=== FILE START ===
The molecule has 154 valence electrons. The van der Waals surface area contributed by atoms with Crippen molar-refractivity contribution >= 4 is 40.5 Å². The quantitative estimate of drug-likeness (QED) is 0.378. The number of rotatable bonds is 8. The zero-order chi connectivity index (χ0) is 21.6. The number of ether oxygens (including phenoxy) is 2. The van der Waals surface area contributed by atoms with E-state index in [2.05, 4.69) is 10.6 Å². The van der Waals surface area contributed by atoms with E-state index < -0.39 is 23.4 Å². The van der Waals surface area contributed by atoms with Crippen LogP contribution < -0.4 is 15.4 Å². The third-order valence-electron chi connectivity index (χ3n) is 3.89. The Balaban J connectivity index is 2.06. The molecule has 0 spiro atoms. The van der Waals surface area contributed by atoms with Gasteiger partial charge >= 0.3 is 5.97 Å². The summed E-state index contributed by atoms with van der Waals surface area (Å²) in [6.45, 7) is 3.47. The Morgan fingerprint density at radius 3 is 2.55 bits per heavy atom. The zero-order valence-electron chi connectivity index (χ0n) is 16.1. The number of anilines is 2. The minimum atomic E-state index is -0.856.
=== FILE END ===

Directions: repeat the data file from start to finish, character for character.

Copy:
The molecule has 154 valence electrons. The van der Waals surface area contributed by atoms with Crippen molar-refractivity contribution >= 4 is 40.5 Å². The quantitative estimate of drug-likeness (QED) is 0.378. The number of rotatable bonds is 8. The zero-order chi connectivity index (χ0) is 21.6. The number of ether oxygens (including phenoxy) is 2. The van der Waals surface area contributed by atoms with E-state index in [2.05, 4.69) is 10.6 Å². The van der Waals surface area contributed by atoms with E-state index < -0.39 is 23.4 Å². The van der Waals surface area contributed by atoms with Crippen LogP contribution < -0.4 is 15.4 Å². The third-order valence-electron chi connectivity index (χ3n) is 3.89. The Balaban J connectivity index is 2.06. The molecule has 0 spiro atoms. The van der Waals surface area contributed by atoms with Gasteiger partial charge >= 0.3 is 5.97 Å². The summed E-state index contributed by atoms with van der Waals surface area (Å²) in [6.45, 7) is 3.47. The Morgan fingerprint density at radius 3 is 2.55 bits per heavy atom. The zero-order valence-electron chi connectivity index (χ0n) is 16.1. The number of anilines is 2. The minimum atomic E-state index is -0.856.